Phosphorus is a chemical element of symbol P which was discovered in 1669 by the German alchemist Hennig Brandt.
In the human body, this trace element is found in bones and teeth, which it helps to strengthen.
Phosphorus is present in foods such as sardines, dates, wheat germ and some cheeses.
Phosphorus deficiencies can be detected by blood or urine tests.
In the blood, phosphorus concentrations should be between 31 and 37 mg/L. Below these concentrations, we speak of hypophosphatemia (phosphorus deficiency in the blood). This metabolic disorder is mainly observed in cases of rickets, vitamin D deficiency and hyperparathyroidism.
Excessive levels of phosphorus in the blood (hyperphosphatemia) have the opposite effect to that of phosphorus deficiency. Hyperphosphatemia is also found in cases of kidney failure.
The amount of phosphorus in the urine should be between 40 and 800 mg over 24 hours.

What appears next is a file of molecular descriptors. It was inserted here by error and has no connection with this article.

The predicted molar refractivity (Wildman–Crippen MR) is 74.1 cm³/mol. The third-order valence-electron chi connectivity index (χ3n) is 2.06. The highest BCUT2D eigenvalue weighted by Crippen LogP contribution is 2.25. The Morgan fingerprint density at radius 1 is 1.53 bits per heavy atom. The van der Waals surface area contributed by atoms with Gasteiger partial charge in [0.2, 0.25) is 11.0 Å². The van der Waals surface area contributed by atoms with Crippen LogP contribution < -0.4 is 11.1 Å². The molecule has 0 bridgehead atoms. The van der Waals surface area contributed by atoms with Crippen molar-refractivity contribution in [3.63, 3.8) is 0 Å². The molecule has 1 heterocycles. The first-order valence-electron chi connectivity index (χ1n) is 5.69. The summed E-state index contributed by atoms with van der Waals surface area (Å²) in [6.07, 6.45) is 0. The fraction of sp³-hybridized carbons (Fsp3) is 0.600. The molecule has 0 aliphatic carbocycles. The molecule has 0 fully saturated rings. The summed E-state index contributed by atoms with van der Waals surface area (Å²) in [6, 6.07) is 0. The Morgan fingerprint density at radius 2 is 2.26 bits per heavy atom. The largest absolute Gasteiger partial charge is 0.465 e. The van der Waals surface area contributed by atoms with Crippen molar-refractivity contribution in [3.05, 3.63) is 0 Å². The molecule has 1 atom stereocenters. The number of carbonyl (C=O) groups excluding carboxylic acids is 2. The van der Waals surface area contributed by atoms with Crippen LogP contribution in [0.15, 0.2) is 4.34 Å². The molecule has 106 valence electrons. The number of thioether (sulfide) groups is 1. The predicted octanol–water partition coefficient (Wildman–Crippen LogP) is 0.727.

If the values are lower than normal, this is called hypophosphaturia (phosphorus deficiency in the urine). This is the case in people on a low-protein or dairy-free diet.
On the other hand, when the amount of phosphorus in the urine is higher than 800 mg over 24 hours, this is called hyperphosphaturia. This is found in people with high phosphorus diets. Hyperphosphaturia can cause bone destruction, hyperparathyroidism and vitamin D resistant familial rickets.
Phosphorus is a trace element necessary for the solidity of bones. It is also present in the cells and participates in the proper functioning of certain enzymatic reactions.
A lack of phosphorus can be caused by a diet low in protein.
Phosphorus contributes to a normal energy metabolism.